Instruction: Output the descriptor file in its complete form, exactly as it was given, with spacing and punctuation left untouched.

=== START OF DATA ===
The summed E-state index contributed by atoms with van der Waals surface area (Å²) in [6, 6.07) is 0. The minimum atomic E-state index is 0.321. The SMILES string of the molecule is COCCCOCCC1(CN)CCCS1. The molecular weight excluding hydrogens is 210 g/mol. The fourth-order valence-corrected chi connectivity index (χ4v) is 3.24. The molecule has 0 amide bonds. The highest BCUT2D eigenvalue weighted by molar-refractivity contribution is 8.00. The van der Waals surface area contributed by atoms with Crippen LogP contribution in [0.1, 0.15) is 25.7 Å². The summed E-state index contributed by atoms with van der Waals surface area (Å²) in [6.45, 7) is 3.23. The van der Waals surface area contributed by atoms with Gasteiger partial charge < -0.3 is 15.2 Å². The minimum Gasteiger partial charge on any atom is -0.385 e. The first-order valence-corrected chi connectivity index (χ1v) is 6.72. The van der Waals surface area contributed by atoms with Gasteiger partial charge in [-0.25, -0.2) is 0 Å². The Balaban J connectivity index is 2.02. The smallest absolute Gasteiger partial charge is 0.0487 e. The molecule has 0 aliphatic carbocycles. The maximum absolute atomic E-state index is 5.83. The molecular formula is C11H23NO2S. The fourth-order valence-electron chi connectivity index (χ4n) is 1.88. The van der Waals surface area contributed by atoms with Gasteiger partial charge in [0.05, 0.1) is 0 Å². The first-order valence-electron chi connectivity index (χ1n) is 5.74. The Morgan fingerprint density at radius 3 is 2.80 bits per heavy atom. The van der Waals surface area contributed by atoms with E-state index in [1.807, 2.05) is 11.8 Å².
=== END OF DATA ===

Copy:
The summed E-state index contributed by atoms with van der Waals surface area (Å²) in [6, 6.07) is 0. The minimum atomic E-state index is 0.321. The SMILES string of the molecule is COCCCOCCC1(CN)CCCS1. The molecular weight excluding hydrogens is 210 g/mol. The fourth-order valence-corrected chi connectivity index (χ4v) is 3.24. The molecule has 0 amide bonds. The highest BCUT2D eigenvalue weighted by molar-refractivity contribution is 8.00. The van der Waals surface area contributed by atoms with Crippen LogP contribution in [0.1, 0.15) is 25.7 Å². The summed E-state index contributed by atoms with van der Waals surface area (Å²) in [6.45, 7) is 3.23. The van der Waals surface area contributed by atoms with Gasteiger partial charge < -0.3 is 15.2 Å². The minimum Gasteiger partial charge on any atom is -0.385 e. The first-order valence-corrected chi connectivity index (χ1v) is 6.72. The van der Waals surface area contributed by atoms with Gasteiger partial charge in [-0.25, -0.2) is 0 Å². The Balaban J connectivity index is 2.02. The smallest absolute Gasteiger partial charge is 0.0487 e. The molecule has 0 aliphatic carbocycles. The maximum absolute atomic E-state index is 5.83. The molecular formula is C11H23NO2S. The fourth-order valence-electron chi connectivity index (χ4n) is 1.88. The van der Waals surface area contributed by atoms with Gasteiger partial charge in [0.05, 0.1) is 0 Å². The first-order valence-electron chi connectivity index (χ1n) is 5.74. The Morgan fingerprint density at radius 3 is 2.80 bits per heavy atom. The van der Waals surface area contributed by atoms with E-state index in [1.807, 2.05) is 11.8 Å².